Multiple choice options for the TL/SM’s reply:
- “I’ll take care of it for you.”
- “Go talk to Ms. SME.”
- “How should I know?”
- “What do you think you should do next?”
Most leaders are predisposed to #1 or #2 – since leaders are supposed to be smart as well as “call the shots.” So of course they must know and give “the right answer”…
Edgar Schein, in his book Humble Inquiry: The Gentle Art of Asking Instead of Telling frames the leader’s problem well:
Our culture emphasizes that leaders must be wiser, set direction, and articulate values, all of which predisposes them to tell rather than ask.
However every time a leader tells someone what to do – gives out “the answer” – that person, as well as their team, is robbed not only of the opportunity to learn and grow their level of engagement, but their sense of ownership, trust, and self-confidence as well.
For teams to reach consistent high levels of performance, it is vital that leaders find another way. While it’s fine to acknowledge intent (“Yeah, I can see you want to get unblocked there so the team can make their sprint goal”)… it just isn’t a good thing in the long run to give detailed instructions.
By resisting the urge to provide a solution and instead asking a question or two, the leader builds an environment where team has to think through and solve emergent problems themselves.
What do powerful questions look like in practice?
The concept is simple: instead of giving answers to the ask “What should I do?” the leader responds with questions. And then leaves space for a response. (Don’t be like the Ben Stein character in Ferris Bueller’s Day Off)
One very simple way (derived from David Marquet’s excellent book Turn this Ship Around) to respond to “What should I do?” is to ask:
- “What would you do if you were me?”
Another way is to help the asker to fast forward a bit:
- “Image it’s x days from now (end of the sprint)…what would you wish you had done today?”
Yet another way, if the issue is BIG and a bit overwhelming, ask about a piece of the decision:
- “How might you break that down into smaller problems?”
In the coaching world, there a dozens of additional approaches to “just asking questions.” In all cases, the questions are open ended, and do not provide the “solution” embedded within them. They all invite discovery, clarity and the opportunity for empowerment.
A Toolbox of Powerful Questions
- What else?
- What is at risk?
- What is important about that?
- What might ‘help’ look like?
- What would a simpler way look like?
- What’s the worst/best that could happen
- What would an experiment look like?
- What part is confusing/surprising/annoying?
- What’s already working that you can build on?
- What other angles can you think of?
- How does it look to you?
- How do you really want it to be?
- What is stopping you?
- If you got it, what would you have?
- In the bigger scheme of things, how important is this?
- In the beginning, how did you want it to be?
- What is the lesson from that?
- What’s the worst part for you?
- When is it time for action?
- What is your prediction?
- What part is not yet clear?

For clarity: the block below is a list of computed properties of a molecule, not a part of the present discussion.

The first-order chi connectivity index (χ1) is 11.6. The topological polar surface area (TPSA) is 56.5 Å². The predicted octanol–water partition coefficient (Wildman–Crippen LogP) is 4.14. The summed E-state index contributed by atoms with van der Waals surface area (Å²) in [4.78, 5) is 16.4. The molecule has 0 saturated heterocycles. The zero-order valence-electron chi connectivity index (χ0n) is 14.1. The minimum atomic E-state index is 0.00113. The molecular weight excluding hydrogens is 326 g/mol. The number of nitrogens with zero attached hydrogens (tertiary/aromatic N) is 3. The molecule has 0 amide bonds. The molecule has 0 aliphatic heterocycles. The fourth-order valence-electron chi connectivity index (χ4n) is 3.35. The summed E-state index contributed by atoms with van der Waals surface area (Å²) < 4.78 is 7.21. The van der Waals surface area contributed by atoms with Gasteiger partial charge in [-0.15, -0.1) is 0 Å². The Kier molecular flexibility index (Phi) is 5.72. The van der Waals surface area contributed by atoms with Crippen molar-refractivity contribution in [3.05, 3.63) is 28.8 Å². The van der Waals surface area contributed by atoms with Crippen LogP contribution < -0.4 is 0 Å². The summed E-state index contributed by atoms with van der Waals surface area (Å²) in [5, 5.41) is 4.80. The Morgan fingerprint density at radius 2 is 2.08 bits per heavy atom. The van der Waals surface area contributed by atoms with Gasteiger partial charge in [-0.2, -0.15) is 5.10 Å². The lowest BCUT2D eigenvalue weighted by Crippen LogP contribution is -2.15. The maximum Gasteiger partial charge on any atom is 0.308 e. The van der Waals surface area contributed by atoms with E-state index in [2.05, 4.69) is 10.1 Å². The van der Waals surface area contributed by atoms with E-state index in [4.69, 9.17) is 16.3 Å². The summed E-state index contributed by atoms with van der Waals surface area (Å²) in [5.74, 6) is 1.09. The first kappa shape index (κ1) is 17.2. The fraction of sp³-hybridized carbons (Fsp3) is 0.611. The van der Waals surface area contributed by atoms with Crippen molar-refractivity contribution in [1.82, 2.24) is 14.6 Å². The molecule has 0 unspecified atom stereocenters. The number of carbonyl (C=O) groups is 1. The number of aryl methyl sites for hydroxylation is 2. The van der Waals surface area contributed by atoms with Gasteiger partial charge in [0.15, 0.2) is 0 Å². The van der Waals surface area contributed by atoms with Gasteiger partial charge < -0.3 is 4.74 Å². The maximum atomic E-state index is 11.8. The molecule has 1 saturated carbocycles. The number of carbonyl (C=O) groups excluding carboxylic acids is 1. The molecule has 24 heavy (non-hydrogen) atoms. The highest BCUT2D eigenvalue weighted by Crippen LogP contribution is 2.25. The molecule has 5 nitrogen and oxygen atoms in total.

- What is stopping you?
- Whose opinion matters on this topic?
- What have you tried so far?
Co-Active Coaching (2nd ed.) © 2007 by Laura Whitworth, Karen Kimsey-House, Henry Kimsey-House, and Phillip Sandahl. Derivative work, Powerful Questions for Agile Teams © 2008 by Lyssa Adkins.
|If you hear (from the team or your own mouth or that voice in your head…)||Try instead one of these powerful questions…|
|The team has been in conversation for a while and you think they need to hear a specific team member’s opinion.||What’s your opinion?||
What do you make of it?
What is possible here?
What is the part that is not yet clear?
|The team is diving into solution details and you think they should stay in the “visioning” state longer.||What are other options?||
What is here that you want to explore?
What other angles can you think of?
What is just one more possibility?
|The team has decided on a solution but isn’t moving into action.||What do we need to do to get started?||
Is this a time for action?
If your life depended on taking action, what would you do?
If you had free choice in the matter, what would you do?
|A team member is rehashing a story of something that happened in the past.||Why does this keep coming up?||
What is the essence of that?
What do you make of that?
|A team member is unsure about a course of action.||What do you need to be sure about this?||
What will this get you?
What is your prediction?
|The team keeps coming around to the same conversation.||Why are we talking about this again?||
What seems to be the main obstacle?
What concerns you the most about…?
|The team is evaluating options.||Is this a viable option?||
What is the opportunity here? What is the challenge?
What is your assessment?
|The team is stuck.||How do we get past this?||
How else could a person handle this?
If you could do anything you wanted, what would you do?
A Ha Level Practice
Once a team has made it through shu and is dancing in ha, there’s another level of practice for coaches and the teams they serve.
With complex emergent systems there’s often no single, “right” path. Often the best thing is for the coach to do is just sit there, observe the chaos for a bit, and then interject an oblique question. This approach helps creative knowledge workers overcome blocks or assumed constraints by encouraging lateral thinking. Read more about oblique strategies here.
Empower your team
The next time in your role as a leader you are asked “What should I do?”
…Pause… and consider: “What can I do to help my team do its best work?”
Wouldn’t it be to:
- Empower them
- Build more open communication channels
- Create an environment filled with more trust, and more collaboration.
… you can realize all of that… if just don’t tell ’em what to do…
31 Powerful Questions from Co-Active Coaching